Cooke Aquaculture Scotland is proposing to move and redevelop its Cleat North farm. The redeveloped farm (dotted lines) would have six fewer but larger pens, with an associated increase in maximum biomass from 960 tonnes to 2,885 tonnes. The company intends to use the site to grow smolts for its high energy sites.

Cooke seeks feedback as it plans farm expansions

Salmon farmer will hold meetings in Westray and Papa Westray

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Salmon producer Cooke Aquaculture Scotland will hold two public consultation events in Orkney next week to hear feedback on its proposed development of three marine farms.

The pre-application events will be held on the islands of Westray and Papa Westray next Tuesday and Wednesday, respectively. Cooke said this formal pre-application stage builds on very early public engagement on the proposals which it initiated on Westray and Papa Westray last May.

The Canadian-owned company added that this early engagement has shaped the current proposals which it is seeking feedback on from all interested stakeholders.

Cooke wants to relocate and expand its Skelwick Skerry and Cleat North salmon farms, increasing combined maximum biomass by 3,425 tonnes, and relocate its Vestness farm in Papa Sound further from the shore.

4,000 tonnes

The proposed expanded site at Skelwick Skerry would consist of 8 x 160-metre circumference salmon pens arranged in two rows of four pens with an associated increase in maximum biomass from 2,500 tonnes to 4,000 tonnes.

“Several production cycles at the existing site have shown that the high energy environment at this location creates optimal growing conditions that promote excellent fish welfare whilst also minimising our interactions with the environment and potentially sensitive receptors in the wider area,” said Cooke on its website.

“Upgrading the pens from 130m circumference to 160m circumference will enable an increase in production whilst making the equipment consistent with that at our new high energy site at East Moclett. This will improve operational efficiency whilst also providing a safer working environment for our staff.”

Juvenile fish

The proposed re-developed site at Cleat North would be relocated approximately 200 metres from the coastline of Westray in a north-west direction. The site, which will be used to grow post-smolts, would consist of 14 x 120m circumference salmon pens arranged in two rows of seven pens with an associated increase in maximum biomass from 960 tonnes to 2,885 tonnes.

“The development of our second ‘high energy’ farm East Moclett in the North Sound, and the potential expansion of East Skelwick, has led to an increased requirement for juvenile fish and fish feed storage facilities. Cleat North has been selected as the existing farm within Papa Sound to be expanded and have a new dual-purpose feed storage barge installed to meet these requirements,” Cooke said on its website.

The proposed site at Vestness would be relocated approximately 300 metres further from the coastline of Papa Westray in a south-west direction. There would be no increase in the tonnage of fish farmed at the site, but the equipment would be upgraded to comprise 10 x 120m circumference pens arranged in two rows of five pens.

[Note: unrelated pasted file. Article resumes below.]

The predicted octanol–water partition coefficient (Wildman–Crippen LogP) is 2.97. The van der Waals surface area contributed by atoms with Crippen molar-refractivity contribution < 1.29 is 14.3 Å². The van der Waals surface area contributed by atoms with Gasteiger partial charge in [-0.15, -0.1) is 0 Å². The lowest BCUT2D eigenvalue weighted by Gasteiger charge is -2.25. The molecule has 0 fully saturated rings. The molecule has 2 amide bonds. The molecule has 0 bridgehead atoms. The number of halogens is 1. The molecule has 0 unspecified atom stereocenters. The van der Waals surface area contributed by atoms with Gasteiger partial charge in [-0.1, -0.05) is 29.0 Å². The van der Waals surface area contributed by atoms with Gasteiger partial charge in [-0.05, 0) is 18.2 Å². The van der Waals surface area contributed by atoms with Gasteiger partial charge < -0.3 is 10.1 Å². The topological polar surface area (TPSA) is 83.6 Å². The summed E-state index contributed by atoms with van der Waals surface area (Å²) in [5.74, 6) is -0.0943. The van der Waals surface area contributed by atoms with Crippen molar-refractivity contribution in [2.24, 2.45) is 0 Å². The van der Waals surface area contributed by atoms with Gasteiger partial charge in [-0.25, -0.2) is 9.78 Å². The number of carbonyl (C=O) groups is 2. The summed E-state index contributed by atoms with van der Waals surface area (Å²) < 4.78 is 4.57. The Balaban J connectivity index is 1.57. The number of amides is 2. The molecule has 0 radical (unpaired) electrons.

Acting on feedback

Cooke said community feedback from its events in May indicated that some local residents would like the existing Vestness site to be moved further away from the shoreline.

“As such, Cooke Aquaculture Scotland is proposing to move the site to the southwest of its current location, increasing its distance from the coast as far as possible without impacting on other users of the marine environment, for example ferry services.”

It has also deployed a hybrid-power feed barge at the site which will reduce carbon emissions and sound.

Cooke said the development proposals taken together represent its long-term commitment to Orkney. Should all proposed developments be granted consent, the total financial investment would be in excess of £20 million.

Murray Spooner: "Cooke’s operations keep people on the islands, attract new people to live there, and help businesses to thrive and schools to stay open."

Keeping communities viable

Murray Spooner, communications manager at Cooke Aquaculture Scotland, said: “We have been completely open and transparent in comprehensively engaging with the local community in the early stages regarding the proposed redevelopment projects. We look forward to welcoming the public to the consultation events.

“As one of the largest employers in Orkney and the Northern Isles, we are committed to keeping rural communities viable. Cooke’s operations keep people and their families on the islands, attract new people to live there, and help businesses to thrive and schools to stay open.”

Next week’s consultation events take place from 6pm-8pm in the upstairs room of Westray Church of Scotland on Tuesday, November 28, and at St Ann’s Kirk, Papa Westray, from 6pm-8pm on Wednesday, November 29.